“You should always assume a train is coming, even if you can’t see it,” Weinberg said. Because of their weight, it takes most of the rail service’s trains one-fourth to one-half mile to stop completely. “Our engineers do slam on the brakes, but it’s almost wishful thinking.”

This article originally appeared in the San Francisco Examiner.

Written by Beth Winegarner

May 3, 2006 at 1:48 AM

Teen’s friends call for Caltrain fence

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Beth Winegarner
Examiner Staff Writer
May 2, 2006

Family and friends of a Burlingame teen killed by a train gathered Tuesday to remember him and urge Caltrain to install more fencing and barriers along the rail corridor.

Burlingame Intermediate School student Fatih Kuc, 13, died April 18 after being struck by a train south of the Broadway train station. About 75 people attended Tuesday’s event, organized by the Kurdish-American Cultural Center.

“We want Caltrain to build fences so that we can stop digging graves,” said John Akkaya, president of the cultural center and a Kuc family friend. Fatih’s death was the seventh on the train tracks in 2006, one of three deemed accidental.

Fatih’s uncle, Metin Kuc, remembered the boy as a “wonderful kid” with a passion for soccer and singing Turkish songs. Fatih’s father, Ali, came to America from Turkey 20 years ago and raised the money to bring his wife, son and two daughters here in 1997.

“I don’t know how we’re going to recover from this,” Kuc said. “We want to make sure he’s the last to die on these train tracks.”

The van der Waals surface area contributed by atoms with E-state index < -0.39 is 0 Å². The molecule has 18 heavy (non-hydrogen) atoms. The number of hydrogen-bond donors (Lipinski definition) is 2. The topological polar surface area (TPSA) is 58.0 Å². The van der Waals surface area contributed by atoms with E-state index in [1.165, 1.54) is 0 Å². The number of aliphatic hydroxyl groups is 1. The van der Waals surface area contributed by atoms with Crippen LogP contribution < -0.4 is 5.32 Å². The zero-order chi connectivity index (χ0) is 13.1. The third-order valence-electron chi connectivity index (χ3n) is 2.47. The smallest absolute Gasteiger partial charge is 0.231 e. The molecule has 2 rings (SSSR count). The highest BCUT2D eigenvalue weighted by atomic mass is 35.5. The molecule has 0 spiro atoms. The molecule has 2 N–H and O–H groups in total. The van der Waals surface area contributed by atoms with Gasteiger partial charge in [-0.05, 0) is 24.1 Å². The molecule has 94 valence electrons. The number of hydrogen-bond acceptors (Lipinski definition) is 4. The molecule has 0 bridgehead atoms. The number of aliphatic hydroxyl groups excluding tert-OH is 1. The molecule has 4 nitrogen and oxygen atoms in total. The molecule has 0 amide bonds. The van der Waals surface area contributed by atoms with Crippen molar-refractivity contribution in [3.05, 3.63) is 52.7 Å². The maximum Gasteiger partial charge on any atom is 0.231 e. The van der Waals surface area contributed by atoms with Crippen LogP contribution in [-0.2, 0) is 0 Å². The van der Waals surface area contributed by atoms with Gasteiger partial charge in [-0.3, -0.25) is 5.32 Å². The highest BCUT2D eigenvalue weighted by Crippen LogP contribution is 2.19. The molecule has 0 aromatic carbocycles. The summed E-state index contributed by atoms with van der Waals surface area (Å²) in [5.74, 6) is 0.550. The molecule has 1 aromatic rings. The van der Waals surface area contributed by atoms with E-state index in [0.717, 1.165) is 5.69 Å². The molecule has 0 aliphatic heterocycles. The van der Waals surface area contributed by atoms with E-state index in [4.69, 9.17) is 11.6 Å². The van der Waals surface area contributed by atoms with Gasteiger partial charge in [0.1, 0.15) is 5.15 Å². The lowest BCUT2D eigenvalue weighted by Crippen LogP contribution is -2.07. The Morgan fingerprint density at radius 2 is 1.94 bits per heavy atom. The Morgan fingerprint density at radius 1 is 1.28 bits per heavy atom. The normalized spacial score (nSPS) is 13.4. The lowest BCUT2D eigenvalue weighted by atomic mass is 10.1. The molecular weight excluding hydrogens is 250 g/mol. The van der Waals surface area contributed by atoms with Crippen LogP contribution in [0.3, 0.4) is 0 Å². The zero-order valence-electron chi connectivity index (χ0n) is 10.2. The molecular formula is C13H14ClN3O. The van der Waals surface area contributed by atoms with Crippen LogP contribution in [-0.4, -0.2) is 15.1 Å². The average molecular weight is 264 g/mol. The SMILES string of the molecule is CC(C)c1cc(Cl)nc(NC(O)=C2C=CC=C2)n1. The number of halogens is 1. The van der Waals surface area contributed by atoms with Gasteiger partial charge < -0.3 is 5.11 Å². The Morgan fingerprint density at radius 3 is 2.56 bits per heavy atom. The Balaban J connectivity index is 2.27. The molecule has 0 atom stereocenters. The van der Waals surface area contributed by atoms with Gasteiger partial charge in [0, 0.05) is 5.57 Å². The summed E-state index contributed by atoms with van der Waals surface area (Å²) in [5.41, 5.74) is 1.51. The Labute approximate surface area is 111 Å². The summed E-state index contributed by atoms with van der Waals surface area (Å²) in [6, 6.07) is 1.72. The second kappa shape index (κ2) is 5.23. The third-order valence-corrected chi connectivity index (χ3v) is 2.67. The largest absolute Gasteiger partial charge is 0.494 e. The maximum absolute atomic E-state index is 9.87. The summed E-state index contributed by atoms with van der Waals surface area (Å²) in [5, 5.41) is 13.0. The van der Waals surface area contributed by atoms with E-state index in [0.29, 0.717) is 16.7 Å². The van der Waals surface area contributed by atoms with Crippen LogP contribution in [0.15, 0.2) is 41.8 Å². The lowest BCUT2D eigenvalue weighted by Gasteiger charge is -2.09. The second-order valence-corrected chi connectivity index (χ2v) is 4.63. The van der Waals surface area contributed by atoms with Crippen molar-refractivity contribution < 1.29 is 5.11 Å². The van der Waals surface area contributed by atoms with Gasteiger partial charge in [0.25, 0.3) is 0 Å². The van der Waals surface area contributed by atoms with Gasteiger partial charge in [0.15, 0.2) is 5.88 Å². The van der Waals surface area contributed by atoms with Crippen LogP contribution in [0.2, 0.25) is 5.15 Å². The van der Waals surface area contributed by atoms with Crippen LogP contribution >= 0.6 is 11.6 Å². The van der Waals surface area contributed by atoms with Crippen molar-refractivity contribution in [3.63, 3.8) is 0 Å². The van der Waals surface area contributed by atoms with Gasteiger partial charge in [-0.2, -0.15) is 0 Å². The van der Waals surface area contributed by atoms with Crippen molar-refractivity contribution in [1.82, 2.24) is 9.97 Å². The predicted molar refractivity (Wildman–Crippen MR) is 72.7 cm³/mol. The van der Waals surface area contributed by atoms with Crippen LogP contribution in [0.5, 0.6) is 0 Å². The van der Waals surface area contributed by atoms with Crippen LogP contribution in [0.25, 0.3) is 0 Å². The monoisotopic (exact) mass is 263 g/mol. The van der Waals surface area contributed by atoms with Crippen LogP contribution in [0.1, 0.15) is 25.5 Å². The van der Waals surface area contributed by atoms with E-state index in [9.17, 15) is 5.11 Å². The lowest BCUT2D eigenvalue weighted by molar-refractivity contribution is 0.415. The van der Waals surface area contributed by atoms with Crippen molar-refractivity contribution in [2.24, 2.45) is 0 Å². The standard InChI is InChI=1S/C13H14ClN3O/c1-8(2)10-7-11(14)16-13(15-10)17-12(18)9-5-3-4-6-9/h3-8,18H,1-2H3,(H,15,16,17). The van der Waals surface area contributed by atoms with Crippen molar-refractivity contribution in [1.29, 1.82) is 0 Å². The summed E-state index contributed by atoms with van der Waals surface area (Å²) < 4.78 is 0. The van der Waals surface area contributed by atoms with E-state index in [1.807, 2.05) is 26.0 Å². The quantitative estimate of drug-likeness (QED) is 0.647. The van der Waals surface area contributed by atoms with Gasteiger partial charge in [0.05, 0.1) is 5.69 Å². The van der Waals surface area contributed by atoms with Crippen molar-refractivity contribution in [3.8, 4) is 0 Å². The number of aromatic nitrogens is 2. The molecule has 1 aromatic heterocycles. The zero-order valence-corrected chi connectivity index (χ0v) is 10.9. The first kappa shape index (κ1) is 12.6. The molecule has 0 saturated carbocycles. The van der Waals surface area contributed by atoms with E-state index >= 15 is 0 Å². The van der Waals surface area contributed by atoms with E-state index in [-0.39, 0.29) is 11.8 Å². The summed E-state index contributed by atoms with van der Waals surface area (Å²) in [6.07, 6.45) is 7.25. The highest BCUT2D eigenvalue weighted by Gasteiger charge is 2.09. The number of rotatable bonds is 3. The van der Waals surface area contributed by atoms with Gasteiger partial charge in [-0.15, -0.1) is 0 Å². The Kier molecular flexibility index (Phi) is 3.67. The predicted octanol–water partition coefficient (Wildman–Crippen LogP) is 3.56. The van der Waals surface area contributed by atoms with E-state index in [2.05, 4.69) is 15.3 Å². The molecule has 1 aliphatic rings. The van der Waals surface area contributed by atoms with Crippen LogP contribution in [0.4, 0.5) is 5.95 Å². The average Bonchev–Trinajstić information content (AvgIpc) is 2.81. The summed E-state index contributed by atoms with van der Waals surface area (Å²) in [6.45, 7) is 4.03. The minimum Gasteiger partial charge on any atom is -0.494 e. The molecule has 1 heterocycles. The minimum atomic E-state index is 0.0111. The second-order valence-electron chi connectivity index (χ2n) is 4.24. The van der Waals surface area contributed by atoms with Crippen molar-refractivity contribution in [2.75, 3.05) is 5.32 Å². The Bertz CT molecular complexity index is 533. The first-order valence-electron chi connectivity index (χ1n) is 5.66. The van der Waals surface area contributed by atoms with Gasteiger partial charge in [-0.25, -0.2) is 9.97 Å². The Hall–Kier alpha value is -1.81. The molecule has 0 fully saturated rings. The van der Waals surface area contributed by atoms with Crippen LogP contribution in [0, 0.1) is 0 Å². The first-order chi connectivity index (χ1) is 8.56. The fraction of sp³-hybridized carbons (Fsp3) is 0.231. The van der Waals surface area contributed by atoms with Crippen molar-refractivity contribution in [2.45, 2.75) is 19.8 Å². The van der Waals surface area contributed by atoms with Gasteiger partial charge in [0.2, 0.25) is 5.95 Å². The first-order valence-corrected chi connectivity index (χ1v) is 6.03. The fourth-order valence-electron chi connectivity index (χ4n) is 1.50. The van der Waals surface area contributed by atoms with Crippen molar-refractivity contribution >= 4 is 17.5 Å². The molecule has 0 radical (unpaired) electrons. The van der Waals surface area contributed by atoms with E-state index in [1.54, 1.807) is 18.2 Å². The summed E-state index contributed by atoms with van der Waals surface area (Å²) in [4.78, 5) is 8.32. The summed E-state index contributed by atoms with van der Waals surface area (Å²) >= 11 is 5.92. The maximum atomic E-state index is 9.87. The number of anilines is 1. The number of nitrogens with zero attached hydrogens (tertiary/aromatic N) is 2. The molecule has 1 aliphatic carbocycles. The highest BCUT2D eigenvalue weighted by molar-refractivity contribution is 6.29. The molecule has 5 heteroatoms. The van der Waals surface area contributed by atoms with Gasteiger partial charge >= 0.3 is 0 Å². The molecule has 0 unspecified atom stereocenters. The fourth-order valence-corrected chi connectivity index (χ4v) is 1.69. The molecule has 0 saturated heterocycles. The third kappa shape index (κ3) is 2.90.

Kuc read a letter from Fatih’s sister, Selma, in which she pledged to carry out all the dreams she and her brother had planned when he was alive. “You are my hero,” she wrote.

Mayor Cathy Baylock attended, in part because her son was one of Fatih’s classmates. “It’s devastating,” she said of the death. “So many kids were touched by this [accident], they’re never going to forget it. If there’s any silver lining, this has taught them a lesson.”

Baylock is organizing a meeting May 11 with the Burlingame Traffic Safety Parking Commission to discuss increased safety along the rail corridor, which Caltrain officials have been invited to attend.

Caltrain officials Monday announced a new safety campaign, “Don’t Shortcut Life,” aimed at making sure locals are aware of rail-related dangers, according to spokesman Jonah Weinberg. During the campaign, Caltrain will work with local schools to teach students about train safety, and will work with Peninsula city officials to identify places where pedestrians frequently take shortcuts across the tracks.